The Arab World

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Articles on the Arab world after 2012
Why i still don't believe in the Islamic world
The Arab League cleans up
Articles on the Arab world before 2012

    TM, ®, Copyright © 2010 Piero Scaruffi All rights reserved.

  • (november 2012) Why i still don't believe in the Islamic world. I have been a strong supporter of the Arab Spring, and last but not least because it was grounded in secular aspirations not in religious outrage (as it is too often the case with riots in that part of the world). I saw it and still see it as a dividing line after which, hopefully, mystical superstition (read: religion) will become less important than fact (read: science, medicine, education, politics, women's rights, etc). However, there is still one major trend that needs to be reversed, and the Islamic world is far from even thinking about it.
    First, a summary of my humble theory about the Islamic civilization. One has to start with the reasons why the Islamic civilization was so successful in the first place. When it started, the Islamic civilization had three fundamental features. 1. For the first time in history it unified the three great civilizations of the West (Greek, Jewish and Persian). 2. For the first time in history it created a huge economy extending from the Mediterranean to the Far East (a fact that created an unprecedented economic boom). 3. There were initially very few Muslims (Christians, Zoroastrians and Jews, not to mention Hindus and Buddhists in the East, were more numerous than Muslims in the areas controlled by the Muslim elite). Now fast forward to the 16th century. 1. The Greek-Persian-Jewish influence has been replaced by the influence of the Turkish tribes that have conquered the Islamic world (first the Seljuqs, then the Mongols, then the Timurids, then the Ottomans) and the Turks bring a completely different set of values. 2. The Europeans have learned how to sail around Africa and trade directly with the Far East bypassing the Islamic world altogether, while other Europeans have just discovered the Americas, making the Islamic world a lot less relevant to the world's economy. 3. Muslims have become the vast majority in all Islamic countries, and the "inshallah" mindset has taken over the yearning for progress and innovation of the Jews, Christians, etc. The cosmopolitan Islam of the past continued to reign for a bit in Turkey (if you think that the USA was the first case of massive European and non-European emigration, think again: it was Istanbul), but, in general, the trend was in the opposite direction. There followed four centuries of stagnation. (See Why did the great Islamic civilization collapse?.)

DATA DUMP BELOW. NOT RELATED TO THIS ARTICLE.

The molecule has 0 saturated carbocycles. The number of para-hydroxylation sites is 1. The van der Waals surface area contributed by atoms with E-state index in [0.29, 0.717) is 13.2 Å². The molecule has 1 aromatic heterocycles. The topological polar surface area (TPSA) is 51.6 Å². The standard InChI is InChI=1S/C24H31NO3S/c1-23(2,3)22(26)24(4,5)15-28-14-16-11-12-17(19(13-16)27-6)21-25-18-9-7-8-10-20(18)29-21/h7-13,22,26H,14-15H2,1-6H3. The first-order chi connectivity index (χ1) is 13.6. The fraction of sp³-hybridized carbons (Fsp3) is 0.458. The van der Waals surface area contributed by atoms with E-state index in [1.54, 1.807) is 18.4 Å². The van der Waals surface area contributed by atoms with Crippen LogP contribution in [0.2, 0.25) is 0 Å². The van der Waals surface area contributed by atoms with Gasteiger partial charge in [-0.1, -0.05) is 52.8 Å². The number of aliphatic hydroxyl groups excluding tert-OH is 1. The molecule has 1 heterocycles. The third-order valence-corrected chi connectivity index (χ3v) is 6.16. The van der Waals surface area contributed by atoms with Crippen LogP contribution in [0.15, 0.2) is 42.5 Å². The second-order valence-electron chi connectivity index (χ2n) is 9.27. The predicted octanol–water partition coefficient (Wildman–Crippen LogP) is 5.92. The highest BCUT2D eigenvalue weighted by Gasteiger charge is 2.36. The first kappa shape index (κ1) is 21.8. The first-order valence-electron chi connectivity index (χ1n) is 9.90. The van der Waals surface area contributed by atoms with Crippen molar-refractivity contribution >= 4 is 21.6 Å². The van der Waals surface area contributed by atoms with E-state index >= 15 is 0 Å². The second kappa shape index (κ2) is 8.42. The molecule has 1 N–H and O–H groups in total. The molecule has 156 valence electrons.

Alas, the exodus of non-Muslims has continued throughout the recent decades and has actually accelerated in Iraq, Iran, Lebanon, Pakistan, Egypt and now in Syria, places where Christians, Jews and Hindus increasingly fear that they can be accused of blasphemy simply for not believing in the Quran (like the vast majority of the world, and almost all of educated people in the world) and fear that their families might be massacred with no warning by whichever gang of thugs decides to wipe out the remaining "infidels". While Christianity spreads to the fast emerging powers of East Asia (including China) and Buddhism spreads to the Western world, Islam is unique in that it is closing, not opening, its doors to other religions. As i have been saying for many decades, the fact that Mecca is closed to non-Muslims is an obvious symbol for the racist, fascist and violent ideology that forms the core of modern Islam (compared with Rome, the capital of the Christian world, where Muslims are welcome in any church and where Muslims have been allowed to build the largest mosque of Europe, or compared with India, where the percentage of Muslims has never changed, or compared with the USA, that welcomes immigrants of any religion, and even compared with the original Islam, that had created the most diverse multi-religious society ever seen). Worse: when confronted with statistics that show how Islamic countries are losing non-Muslims and how non-Islamic countries are instead welcoming Muslims, many Muslims conclude that this is simply a sign that Islam is winning and will soon spread all over the world (wrong). They do not conclude that the Islamic world is one century behind the rest of the world (correct). It's like an alchemist concluding that chemistry is losing because chemists are not interested in joining the labs of alchemists whereas chemists welcome alchemists to get a degree in chemistry.